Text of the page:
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Tire Blowout on Ancient Belt Sander

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Forum topic by FarmerintheWoods posted 03-09-2017 07:09 PM 723 views 0 times favorited 10 replies Add to Favorites Watch
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FarmerintheWoods

36 posts in 283 days


03-09-2017 07:09 PM

Topic tags/keywords: sander trick

I am running a Sears & Roebuck disk/belt sander, model 103-0803. This morning it blew out the rubber tire on the drive pulley. See the pic below.

Sears doesn’t carry parts for it, and while eBay has salvage parts, no new tires. I need a good idea for how to fix this—hopefully even a way to do it without taking this old beast apart. But I will if I have to.


10 replies so far

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Rick_M

10606 posts in 2214 days


#1 posted 03-09-2017 07:39 PM

Bicycle inner tube?

-- http://thewoodknack.blogspot.com/

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FarmerintheWoods

36 posts in 283 days


#2 posted 03-09-2017 08:45 PM

Butyl rubber is tough stuff, it’s useful for lots of things. Minus the belt and tire—down to the steel—the diameter of the drive pulley is 2.97”, and that’s on the outside. These things are crowned in the middle, to help make the belt self-centering, so it might be 3.0” or more in the center of the pulley.

But bicycle inner tubes aren’t flat in any dimension.

If I could find a source of flat butyl rubber, I could try something with an adhesive. Adhesive certainly works for holding things on the disk part of the sander.

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ocean

46 posts in 667 days


#3 posted 03-09-2017 09:19 PM

I think if you use an adhesive to hold a flat sheet to the pulley you will have trouble. The belt running around generates a fair amount of heat, which effect the adhesive below and failure is very possible. It is much the same problem of gluing a belt back together. I’ve tried many different methods but none work for very long. The adhesive used for this purpose is very special and resistant to heat but it is not available to the public that I know. I think the inner tube is the answer if the pulley is already crowned. Try a heavy duty tube they are much thicker.

-- Bob, FL Keys

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FarmerintheWoods

36 posts in 283 days


#4 posted 03-09-2017 09:41 PM

I’d need a source of inner tubes that are ~3” in diameter. I’ve heard of ‘balloon’ tires on bikes back in the day, but nothing like that. And it needs to be shaped like a cylinder, which isn’t quite the same.

I found a recommendation of using black electrical tape, and another, of using duct tape, and that seems like it would be a mess in 2 minutes or less.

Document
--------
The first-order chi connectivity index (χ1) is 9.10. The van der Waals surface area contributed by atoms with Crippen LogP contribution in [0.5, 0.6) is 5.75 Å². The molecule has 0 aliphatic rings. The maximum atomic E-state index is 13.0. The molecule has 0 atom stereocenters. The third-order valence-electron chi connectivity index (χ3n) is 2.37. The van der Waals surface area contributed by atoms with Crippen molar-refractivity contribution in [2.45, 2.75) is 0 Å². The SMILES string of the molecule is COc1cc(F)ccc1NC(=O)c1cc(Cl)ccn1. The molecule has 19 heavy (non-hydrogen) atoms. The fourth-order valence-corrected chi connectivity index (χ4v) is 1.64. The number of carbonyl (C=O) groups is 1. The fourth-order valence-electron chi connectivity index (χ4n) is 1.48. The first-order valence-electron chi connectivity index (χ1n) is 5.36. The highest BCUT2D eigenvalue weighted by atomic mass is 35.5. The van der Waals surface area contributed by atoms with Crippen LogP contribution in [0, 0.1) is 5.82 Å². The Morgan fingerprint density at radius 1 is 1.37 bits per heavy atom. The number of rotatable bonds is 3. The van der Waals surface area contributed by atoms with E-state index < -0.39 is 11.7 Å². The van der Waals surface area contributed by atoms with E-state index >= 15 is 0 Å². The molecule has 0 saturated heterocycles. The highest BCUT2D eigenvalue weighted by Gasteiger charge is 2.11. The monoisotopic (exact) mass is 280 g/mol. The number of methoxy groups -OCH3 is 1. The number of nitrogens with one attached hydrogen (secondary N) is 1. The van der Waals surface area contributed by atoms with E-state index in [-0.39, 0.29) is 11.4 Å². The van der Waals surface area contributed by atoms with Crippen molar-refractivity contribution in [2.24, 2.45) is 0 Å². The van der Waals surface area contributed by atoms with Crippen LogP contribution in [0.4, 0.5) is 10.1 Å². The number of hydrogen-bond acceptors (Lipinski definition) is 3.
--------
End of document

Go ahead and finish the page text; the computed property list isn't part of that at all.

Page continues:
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Rick_M

10606 posts in 2214 days


#5 posted 03-09-2017 10:29 PM

You’d want an inner tube about 2.5” diameter and stretch it on. But if you don’t want to go that way then search for a similar size belt sander and see if the parts match up. A lot of the Chinese machines are copies of old American designs.
e.g. http://www.grizzly.com/products/Combination-Sander-6-x-48-Belt-9-Disc-Z-Series/G1014Z

-- http://thewoodknack.blogspot.com/

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cabmaker

1621 posts in 2643 days


#6 posted 03-09-2017 10:53 PM

Why don’t you throw it in the trash then get you a new one ?

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FarmerintheWoods

36 posts in 283 days


#7 posted 03-09-2017 11:43 PM

Here’s what the drive pulley looks like with the tire removed.

The center diameter of the pulley is 3.002” There is no indication that there was ever any adhesive involved, it was just metal-to-rubber plus a little bit of hope.

The randomly-spaced grooves suggest that the pulley and belt have been mutually slipping for a while. And also, this venerable machine had been sitting in a dank warehouse for about a dozen years before I got it 2 months ago.

You can see there’s nasty patches of corrosion. I had that problem on the disc part of the sander, but it cleaned up nicely with a knife-honing stone about half the size of a brick. A regular brick would probably have worked just as well.

RickM, thanks, I will look into the similar-diameter-but-different-mfr possibility. That’s looking pretty good. I’ll get back.

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FarmerintheWoods

36 posts in 283 days


#8 posted 03-10-2017 05:25 PM

Found a place on the net where the guy said spray-on Plasti-Dip worked like a charm on the roller on his belt sander. Another place said it was great for painting cars because it peels off easily if you change your mind. Hm.

Another guy said run it without the rubber, you don’t need it. So I tried that. I don’t need it! Hah!

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splintergroup

1687 posts in 1056 days


#9 posted 03-10-2017 05:55 PM

Interesting problem!

Thinking aloud here, I’d consider finding a radiator hose or other thick walled rubber tubing that will have a slip fit over the pulley. A crown could be achieved with progressive wraps of tape on the pulley before slipping over the hose.

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Picklehead

1040 posts in 1763 days


#10 posted 03-10-2017 11:16 PM

For what it’s worth, my 6×48 belt sander doesn’t have any type of rubber there, just the metal roller. Works just fine. YMMV.

-- You've got to be smarter than the tree.

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